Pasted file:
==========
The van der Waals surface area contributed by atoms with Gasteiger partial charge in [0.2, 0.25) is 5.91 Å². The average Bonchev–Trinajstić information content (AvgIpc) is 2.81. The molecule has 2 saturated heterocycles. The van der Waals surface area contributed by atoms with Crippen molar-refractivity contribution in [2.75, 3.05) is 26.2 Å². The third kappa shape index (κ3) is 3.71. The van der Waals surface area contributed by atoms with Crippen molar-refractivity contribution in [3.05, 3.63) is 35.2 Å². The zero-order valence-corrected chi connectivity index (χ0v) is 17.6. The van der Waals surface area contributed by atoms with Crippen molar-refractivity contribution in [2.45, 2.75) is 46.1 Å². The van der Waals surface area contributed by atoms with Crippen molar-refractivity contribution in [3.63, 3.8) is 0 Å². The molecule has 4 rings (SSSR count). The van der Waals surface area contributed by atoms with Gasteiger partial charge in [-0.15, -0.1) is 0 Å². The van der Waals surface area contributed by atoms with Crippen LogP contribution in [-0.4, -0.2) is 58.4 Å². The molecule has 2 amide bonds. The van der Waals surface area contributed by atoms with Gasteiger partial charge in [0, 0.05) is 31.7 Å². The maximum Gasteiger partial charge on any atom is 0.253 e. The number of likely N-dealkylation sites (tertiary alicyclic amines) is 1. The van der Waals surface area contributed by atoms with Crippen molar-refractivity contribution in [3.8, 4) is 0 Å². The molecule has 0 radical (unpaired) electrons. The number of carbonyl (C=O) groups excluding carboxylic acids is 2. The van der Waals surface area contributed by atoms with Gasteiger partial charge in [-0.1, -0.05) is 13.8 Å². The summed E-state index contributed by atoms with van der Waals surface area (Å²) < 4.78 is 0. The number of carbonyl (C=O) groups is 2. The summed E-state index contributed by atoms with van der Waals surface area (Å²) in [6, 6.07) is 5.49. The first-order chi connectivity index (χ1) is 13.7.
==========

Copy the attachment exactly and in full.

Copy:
The van der Waals surface area contributed by atoms with Gasteiger partial charge in [0.2, 0.25) is 5.91 Å². The average Bonchev–Trinajstić information content (AvgIpc) is 2.81. The molecule has 2 saturated heterocycles. The van der Waals surface area contributed by atoms with Crippen molar-refractivity contribution in [2.75, 3.05) is 26.2 Å². The third kappa shape index (κ3) is 3.71. The van der Waals surface area contributed by atoms with Crippen molar-refractivity contribution in [3.05, 3.63) is 35.2 Å². The zero-order valence-corrected chi connectivity index (χ0v) is 17.6. The van der Waals surface area contributed by atoms with Crippen molar-refractivity contribution in [2.45, 2.75) is 46.1 Å². The van der Waals surface area contributed by atoms with Crippen molar-refractivity contribution in [3.63, 3.8) is 0 Å². The molecule has 4 rings (SSSR count). The van der Waals surface area contributed by atoms with Gasteiger partial charge in [-0.15, -0.1) is 0 Å². The van der Waals surface area contributed by atoms with Crippen LogP contribution in [-0.4, -0.2) is 58.4 Å². The molecule has 2 amide bonds. The van der Waals surface area contributed by atoms with Gasteiger partial charge in [0, 0.05) is 31.7 Å². The maximum Gasteiger partial charge on any atom is 0.253 e. The number of likely N-dealkylation sites (tertiary alicyclic amines) is 1. The van der Waals surface area contributed by atoms with Crippen molar-refractivity contribution in [3.8, 4) is 0 Å². The molecule has 0 radical (unpaired) electrons. The number of carbonyl (C=O) groups excluding carboxylic acids is 2. The van der Waals surface area contributed by atoms with Gasteiger partial charge in [-0.1, -0.05) is 13.8 Å². The summed E-state index contributed by atoms with van der Waals surface area (Å²) < 4.78 is 0. The number of carbonyl (C=O) groups is 2. The summed E-state index contributed by atoms with van der Waals surface area (Å²) in [6, 6.07) is 5.49. The first-order chi connectivity index (χ1) is 13.7.